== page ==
From a free press to a ‘pro-democracy media’

The U.S. media is evolving a narrative conflating Democrats and democracy, while eliminating actual democracy.

“The New York Times” headquarters at night. Credit: Osugi/Shutterstock.
“The New York Times” headquarters at night. Credit: Osugi/Shutterstock.
Daniel Greenfield
Daniel Greenfield is an Israeli-born journalist who writes for conservative publications.

It’s not a new trick; all the Communist and Marxist regimes were “democratic.” Not in the sense of actually letting people choose their leaders, but in the sense of being democratic socialists. Now the U.S. media is justifying its transformation into state media for the left by rebranding itself as “pro-democracy.”

Here are some excerpts from a New York Times lovefest for the new state media:

“We dig into the problems of “both sides” journalism, and what a pro-democracy media might look like,” says Nicole Hemmer, sitting in for Ezra Klein as host of “The Ezra Klein Show.”

“Bothsideism” is the leading lefty line of radical media attack which argues that any kind of objectivity or fact-based rather than narrative-based coverage ignores a responsibility to denounce Republicans and uphold the left.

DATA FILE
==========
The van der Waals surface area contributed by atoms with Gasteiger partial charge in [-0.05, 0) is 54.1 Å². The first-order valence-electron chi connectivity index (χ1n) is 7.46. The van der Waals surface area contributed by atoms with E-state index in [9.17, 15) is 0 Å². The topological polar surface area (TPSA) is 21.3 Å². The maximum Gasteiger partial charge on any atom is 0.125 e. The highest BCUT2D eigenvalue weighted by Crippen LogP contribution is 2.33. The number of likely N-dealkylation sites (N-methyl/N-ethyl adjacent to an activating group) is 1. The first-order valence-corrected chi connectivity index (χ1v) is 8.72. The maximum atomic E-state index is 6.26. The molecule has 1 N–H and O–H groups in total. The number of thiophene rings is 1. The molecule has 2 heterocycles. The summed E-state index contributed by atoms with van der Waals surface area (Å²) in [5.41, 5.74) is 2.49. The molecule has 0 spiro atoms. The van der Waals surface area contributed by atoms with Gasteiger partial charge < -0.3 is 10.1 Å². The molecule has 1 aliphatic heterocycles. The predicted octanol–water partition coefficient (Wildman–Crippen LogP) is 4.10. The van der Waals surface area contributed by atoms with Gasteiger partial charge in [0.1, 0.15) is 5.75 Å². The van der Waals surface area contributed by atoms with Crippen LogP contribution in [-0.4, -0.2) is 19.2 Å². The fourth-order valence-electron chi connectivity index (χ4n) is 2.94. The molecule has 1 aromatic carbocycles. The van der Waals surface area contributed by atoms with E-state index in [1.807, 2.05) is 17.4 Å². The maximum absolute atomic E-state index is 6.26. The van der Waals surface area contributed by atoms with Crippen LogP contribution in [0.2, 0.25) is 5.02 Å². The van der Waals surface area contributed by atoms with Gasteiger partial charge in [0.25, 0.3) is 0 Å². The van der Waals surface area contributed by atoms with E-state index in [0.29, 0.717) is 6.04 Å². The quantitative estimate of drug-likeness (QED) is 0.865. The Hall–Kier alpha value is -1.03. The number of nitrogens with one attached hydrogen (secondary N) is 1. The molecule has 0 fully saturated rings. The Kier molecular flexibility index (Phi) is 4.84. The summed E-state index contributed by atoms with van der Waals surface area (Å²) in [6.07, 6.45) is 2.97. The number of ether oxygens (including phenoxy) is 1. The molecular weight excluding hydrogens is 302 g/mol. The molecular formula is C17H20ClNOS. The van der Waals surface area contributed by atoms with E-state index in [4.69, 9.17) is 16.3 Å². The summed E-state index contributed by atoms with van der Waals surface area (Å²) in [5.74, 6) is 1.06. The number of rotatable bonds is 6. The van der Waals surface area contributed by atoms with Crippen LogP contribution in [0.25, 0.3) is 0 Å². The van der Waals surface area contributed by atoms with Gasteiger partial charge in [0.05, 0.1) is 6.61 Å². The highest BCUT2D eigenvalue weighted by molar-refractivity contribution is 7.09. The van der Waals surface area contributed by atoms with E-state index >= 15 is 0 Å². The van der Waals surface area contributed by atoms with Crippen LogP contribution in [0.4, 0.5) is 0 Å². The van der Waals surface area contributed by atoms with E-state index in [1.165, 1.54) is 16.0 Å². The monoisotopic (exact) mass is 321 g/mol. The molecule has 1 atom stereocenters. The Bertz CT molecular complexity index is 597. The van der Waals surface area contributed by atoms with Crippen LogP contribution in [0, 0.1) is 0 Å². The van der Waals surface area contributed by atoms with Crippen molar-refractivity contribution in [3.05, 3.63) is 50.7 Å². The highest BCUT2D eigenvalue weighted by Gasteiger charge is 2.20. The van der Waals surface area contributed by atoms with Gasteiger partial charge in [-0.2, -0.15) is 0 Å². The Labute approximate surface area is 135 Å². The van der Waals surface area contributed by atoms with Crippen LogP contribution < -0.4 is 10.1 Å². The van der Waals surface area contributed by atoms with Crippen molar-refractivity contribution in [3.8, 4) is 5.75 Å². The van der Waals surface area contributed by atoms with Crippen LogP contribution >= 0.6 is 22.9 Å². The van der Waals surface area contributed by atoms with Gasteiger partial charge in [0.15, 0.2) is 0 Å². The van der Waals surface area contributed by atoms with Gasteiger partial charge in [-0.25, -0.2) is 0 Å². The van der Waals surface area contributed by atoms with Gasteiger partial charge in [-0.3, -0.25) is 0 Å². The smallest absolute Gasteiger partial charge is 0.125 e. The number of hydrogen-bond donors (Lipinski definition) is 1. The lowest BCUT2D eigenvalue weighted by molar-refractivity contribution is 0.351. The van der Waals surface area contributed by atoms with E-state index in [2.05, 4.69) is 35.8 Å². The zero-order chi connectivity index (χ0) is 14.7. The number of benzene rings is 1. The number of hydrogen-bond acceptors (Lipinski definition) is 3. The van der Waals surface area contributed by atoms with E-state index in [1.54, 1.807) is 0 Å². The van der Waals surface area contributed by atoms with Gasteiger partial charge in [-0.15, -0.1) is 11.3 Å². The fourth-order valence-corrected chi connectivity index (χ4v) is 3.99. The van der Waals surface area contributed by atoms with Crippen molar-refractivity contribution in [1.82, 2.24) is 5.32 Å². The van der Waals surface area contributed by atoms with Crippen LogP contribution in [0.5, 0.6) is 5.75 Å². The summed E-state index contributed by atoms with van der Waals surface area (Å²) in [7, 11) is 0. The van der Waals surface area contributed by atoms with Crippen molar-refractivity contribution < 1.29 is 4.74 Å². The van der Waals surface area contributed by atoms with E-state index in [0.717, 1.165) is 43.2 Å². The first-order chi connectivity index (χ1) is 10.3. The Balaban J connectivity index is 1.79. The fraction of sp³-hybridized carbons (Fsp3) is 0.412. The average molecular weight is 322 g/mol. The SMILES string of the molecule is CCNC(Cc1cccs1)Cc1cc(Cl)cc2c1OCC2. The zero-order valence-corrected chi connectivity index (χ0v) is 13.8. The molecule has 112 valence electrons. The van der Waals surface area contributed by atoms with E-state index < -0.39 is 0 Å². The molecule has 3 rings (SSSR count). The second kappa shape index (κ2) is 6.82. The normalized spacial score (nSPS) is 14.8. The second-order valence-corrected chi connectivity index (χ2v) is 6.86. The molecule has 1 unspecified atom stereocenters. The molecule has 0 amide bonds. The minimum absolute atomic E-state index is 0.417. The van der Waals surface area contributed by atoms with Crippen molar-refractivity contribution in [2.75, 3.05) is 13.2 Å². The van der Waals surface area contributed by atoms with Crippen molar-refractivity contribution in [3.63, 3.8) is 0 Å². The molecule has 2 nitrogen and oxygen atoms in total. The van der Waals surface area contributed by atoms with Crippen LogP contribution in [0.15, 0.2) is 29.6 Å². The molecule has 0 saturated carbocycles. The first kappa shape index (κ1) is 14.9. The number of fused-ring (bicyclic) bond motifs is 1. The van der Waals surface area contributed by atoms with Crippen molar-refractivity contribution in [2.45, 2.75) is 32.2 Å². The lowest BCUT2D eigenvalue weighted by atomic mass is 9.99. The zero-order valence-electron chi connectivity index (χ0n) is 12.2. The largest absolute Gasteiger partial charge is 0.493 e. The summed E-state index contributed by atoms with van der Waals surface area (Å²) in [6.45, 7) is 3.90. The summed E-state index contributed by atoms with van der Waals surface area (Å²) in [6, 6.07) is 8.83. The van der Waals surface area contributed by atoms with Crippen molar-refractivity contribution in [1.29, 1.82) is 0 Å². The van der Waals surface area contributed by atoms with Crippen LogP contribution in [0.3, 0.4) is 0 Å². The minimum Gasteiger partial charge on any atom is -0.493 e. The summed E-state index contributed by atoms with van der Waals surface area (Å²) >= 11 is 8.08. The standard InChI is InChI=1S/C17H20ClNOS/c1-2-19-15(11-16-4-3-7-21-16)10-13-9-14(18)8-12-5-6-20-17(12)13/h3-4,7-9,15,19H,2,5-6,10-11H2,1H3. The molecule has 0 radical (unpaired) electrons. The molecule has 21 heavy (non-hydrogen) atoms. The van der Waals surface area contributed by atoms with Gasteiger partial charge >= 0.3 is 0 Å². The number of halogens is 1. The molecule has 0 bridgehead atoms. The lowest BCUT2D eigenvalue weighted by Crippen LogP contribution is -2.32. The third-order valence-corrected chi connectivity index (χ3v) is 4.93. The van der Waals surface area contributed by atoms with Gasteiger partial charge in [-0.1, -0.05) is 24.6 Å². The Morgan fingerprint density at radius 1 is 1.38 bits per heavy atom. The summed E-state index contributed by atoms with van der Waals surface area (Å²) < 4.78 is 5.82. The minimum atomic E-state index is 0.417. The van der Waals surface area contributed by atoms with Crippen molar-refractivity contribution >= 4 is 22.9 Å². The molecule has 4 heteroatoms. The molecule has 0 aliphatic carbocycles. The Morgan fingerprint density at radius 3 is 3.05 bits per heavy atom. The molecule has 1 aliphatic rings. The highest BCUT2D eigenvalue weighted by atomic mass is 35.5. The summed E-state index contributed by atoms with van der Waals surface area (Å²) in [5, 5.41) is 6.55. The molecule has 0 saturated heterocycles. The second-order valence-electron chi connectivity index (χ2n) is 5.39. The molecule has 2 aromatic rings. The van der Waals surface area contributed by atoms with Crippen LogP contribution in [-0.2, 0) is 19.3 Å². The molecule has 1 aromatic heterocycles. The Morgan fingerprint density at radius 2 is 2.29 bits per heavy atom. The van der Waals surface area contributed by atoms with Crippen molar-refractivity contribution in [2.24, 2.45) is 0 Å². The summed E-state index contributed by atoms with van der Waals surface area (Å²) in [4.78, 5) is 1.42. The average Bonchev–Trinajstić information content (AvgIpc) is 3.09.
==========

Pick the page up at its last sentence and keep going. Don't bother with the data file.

“I think it’s fair to say — that if they really did practice this pro-democracy, pro-reality, very open about where they stand kind of journalism, that it would just confirm the right wing media’s core narrative that mainstream media has this liberal bias,” says Hemmer.

“And in a way, pro-democracy coverage really does have a liberal bias — not necessarily in the normal sense of that word, but that the fault lines in American society that we think of as liberal versus conservative have become liberal versus illiberal. And one of the problems is that those actually map on to one another a little too neatly these days. I think it would be fair to say that a good chunk of the Republican Party is now both anti-big D Democratic and anti-small d democratic,” she adds.

The evolving narrative here is that there is one legitimate party and ideology, and one illegitimate one. And that it is the media’s duty to uphold the political objectives of the legitimate one and oppose and undermine the illegitimate one at every turn.

Conveniently conflating Democrats and democracy, while eliminating actual democracy—the ability of people to choose their elected officials.

This is what much of the media believed all along, but was generally careful about saying, let alone articulating as its guiding ideology. What’s happening here is that they’re making this the official worldview of the media in a very public way. What we’ve been seeing is the process by which they put this narrative forward.

Daniel Greenfield, a Shillman Journalism Fellow at the Freedom Center, is an investigative journalist and writer focusing on the radical left and Islamic terrorism.

This article was first published by FrontPage Magazine.

The opinions and facts presented in this article are those of the author, and neither JNS nor its partners assume any responsibility for them.
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